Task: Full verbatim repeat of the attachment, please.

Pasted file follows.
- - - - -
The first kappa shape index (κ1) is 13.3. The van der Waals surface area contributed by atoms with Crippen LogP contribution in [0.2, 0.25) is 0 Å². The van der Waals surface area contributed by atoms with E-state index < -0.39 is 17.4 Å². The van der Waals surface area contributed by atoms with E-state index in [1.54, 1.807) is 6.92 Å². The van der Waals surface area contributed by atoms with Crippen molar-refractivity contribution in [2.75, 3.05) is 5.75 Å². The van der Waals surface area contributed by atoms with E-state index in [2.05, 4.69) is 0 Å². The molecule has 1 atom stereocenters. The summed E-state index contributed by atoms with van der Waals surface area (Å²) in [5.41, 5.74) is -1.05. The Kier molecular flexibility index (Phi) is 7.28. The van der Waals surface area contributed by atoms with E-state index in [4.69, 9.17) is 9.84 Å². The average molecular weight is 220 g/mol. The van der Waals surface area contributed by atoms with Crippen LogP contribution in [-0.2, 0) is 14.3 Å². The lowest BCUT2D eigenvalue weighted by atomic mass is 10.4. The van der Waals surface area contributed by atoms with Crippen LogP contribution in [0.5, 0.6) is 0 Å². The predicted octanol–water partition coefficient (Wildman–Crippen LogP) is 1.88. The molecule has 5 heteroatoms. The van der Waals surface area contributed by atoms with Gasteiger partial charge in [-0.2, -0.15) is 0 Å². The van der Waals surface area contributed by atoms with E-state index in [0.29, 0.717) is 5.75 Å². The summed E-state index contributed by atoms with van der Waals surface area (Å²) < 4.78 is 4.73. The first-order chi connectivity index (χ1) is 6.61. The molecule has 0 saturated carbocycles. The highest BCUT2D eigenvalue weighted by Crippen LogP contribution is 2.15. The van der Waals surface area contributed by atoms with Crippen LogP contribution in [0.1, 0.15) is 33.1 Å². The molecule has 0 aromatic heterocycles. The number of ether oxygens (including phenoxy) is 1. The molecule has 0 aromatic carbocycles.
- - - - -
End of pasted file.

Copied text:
The first kappa shape index (κ1) is 13.3. The van der Waals surface area contributed by atoms with Crippen LogP contribution in [0.2, 0.25) is 0 Å². The van der Waals surface area contributed by atoms with E-state index < -0.39 is 17.4 Å². The van der Waals surface area contributed by atoms with E-state index in [1.54, 1.807) is 6.92 Å². The van der Waals surface area contributed by atoms with Crippen molar-refractivity contribution in [2.75, 3.05) is 5.75 Å². The van der Waals surface area contributed by atoms with E-state index in [2.05, 4.69) is 0 Å². The molecule has 1 atom stereocenters. The summed E-state index contributed by atoms with van der Waals surface area (Å²) in [5.41, 5.74) is -1.05. The Kier molecular flexibility index (Phi) is 7.28. The van der Waals surface area contributed by atoms with E-state index in [4.69, 9.17) is 9.84 Å². The average molecular weight is 220 g/mol. The van der Waals surface area contributed by atoms with Crippen LogP contribution in [-0.2, 0) is 14.3 Å². The lowest BCUT2D eigenvalue weighted by atomic mass is 10.4. The van der Waals surface area contributed by atoms with Crippen LogP contribution in [0.5, 0.6) is 0 Å². The predicted octanol–water partition coefficient (Wildman–Crippen LogP) is 1.88. The molecule has 5 heteroatoms. The van der Waals surface area contributed by atoms with Gasteiger partial charge in [-0.2, -0.15) is 0 Å². The van der Waals surface area contributed by atoms with E-state index in [0.29, 0.717) is 5.75 Å². The summed E-state index contributed by atoms with van der Waals surface area (Å²) < 4.78 is 4.73. The first-order chi connectivity index (χ1) is 6.61. The molecule has 0 saturated carbocycles. The highest BCUT2D eigenvalue weighted by Crippen LogP contribution is 2.15. The van der Waals surface area contributed by atoms with Crippen LogP contribution in [0.1, 0.15) is 33.1 Å². The molecule has 0 aromatic heterocycles. The number of ether oxygens (including phenoxy) is 1. The molecule has 0 aromatic carbocycles.